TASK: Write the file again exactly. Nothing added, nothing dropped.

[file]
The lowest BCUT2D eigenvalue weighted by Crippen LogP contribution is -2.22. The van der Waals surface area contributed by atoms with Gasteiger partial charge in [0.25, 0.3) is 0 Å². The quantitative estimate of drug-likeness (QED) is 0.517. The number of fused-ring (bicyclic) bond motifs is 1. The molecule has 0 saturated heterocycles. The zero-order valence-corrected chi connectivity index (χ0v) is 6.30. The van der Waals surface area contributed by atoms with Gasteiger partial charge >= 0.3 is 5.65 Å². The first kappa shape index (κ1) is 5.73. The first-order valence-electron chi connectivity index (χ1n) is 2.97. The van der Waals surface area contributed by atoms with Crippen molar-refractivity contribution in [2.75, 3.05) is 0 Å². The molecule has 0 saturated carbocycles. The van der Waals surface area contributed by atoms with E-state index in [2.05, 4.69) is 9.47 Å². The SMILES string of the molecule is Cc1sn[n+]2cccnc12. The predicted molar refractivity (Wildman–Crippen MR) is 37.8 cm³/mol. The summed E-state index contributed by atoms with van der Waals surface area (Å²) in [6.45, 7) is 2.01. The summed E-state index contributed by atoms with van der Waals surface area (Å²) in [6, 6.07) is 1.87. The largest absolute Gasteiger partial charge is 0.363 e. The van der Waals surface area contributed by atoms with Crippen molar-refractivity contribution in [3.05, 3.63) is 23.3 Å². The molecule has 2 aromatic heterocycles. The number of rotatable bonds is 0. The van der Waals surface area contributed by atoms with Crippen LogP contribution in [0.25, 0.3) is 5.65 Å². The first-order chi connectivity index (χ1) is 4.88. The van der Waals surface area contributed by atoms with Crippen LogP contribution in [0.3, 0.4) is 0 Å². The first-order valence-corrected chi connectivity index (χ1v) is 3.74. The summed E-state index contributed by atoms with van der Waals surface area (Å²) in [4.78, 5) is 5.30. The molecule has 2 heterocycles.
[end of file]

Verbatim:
The lowest BCUT2D eigenvalue weighted by Crippen LogP contribution is -2.22. The van der Waals surface area contributed by atoms with Gasteiger partial charge in [0.25, 0.3) is 0 Å². The quantitative estimate of drug-likeness (QED) is 0.517. The number of fused-ring (bicyclic) bond motifs is 1. The molecule has 0 saturated heterocycles. The zero-order valence-corrected chi connectivity index (χ0v) is 6.30. The van der Waals surface area contributed by atoms with Gasteiger partial charge >= 0.3 is 5.65 Å². The first kappa shape index (κ1) is 5.73. The first-order valence-electron chi connectivity index (χ1n) is 2.97. The van der Waals surface area contributed by atoms with Crippen molar-refractivity contribution in [2.75, 3.05) is 0 Å². The molecule has 0 saturated carbocycles. The van der Waals surface area contributed by atoms with E-state index in [2.05, 4.69) is 9.47 Å². The SMILES string of the molecule is Cc1sn[n+]2cccnc12. The predicted molar refractivity (Wildman–Crippen MR) is 37.8 cm³/mol. The summed E-state index contributed by atoms with van der Waals surface area (Å²) in [6.45, 7) is 2.01. The summed E-state index contributed by atoms with van der Waals surface area (Å²) in [6, 6.07) is 1.87. The largest absolute Gasteiger partial charge is 0.363 e. The van der Waals surface area contributed by atoms with Crippen molar-refractivity contribution in [3.05, 3.63) is 23.3 Å². The molecule has 2 aromatic heterocycles. The number of rotatable bonds is 0. The van der Waals surface area contributed by atoms with Crippen LogP contribution in [0.25, 0.3) is 5.65 Å². The first-order chi connectivity index (χ1) is 4.88. The van der Waals surface area contributed by atoms with Crippen LogP contribution in [0.3, 0.4) is 0 Å². The first-order valence-corrected chi connectivity index (χ1v) is 3.74. The summed E-state index contributed by atoms with van der Waals surface area (Å²) in [4.78, 5) is 5.30. The molecule has 2 heterocycles.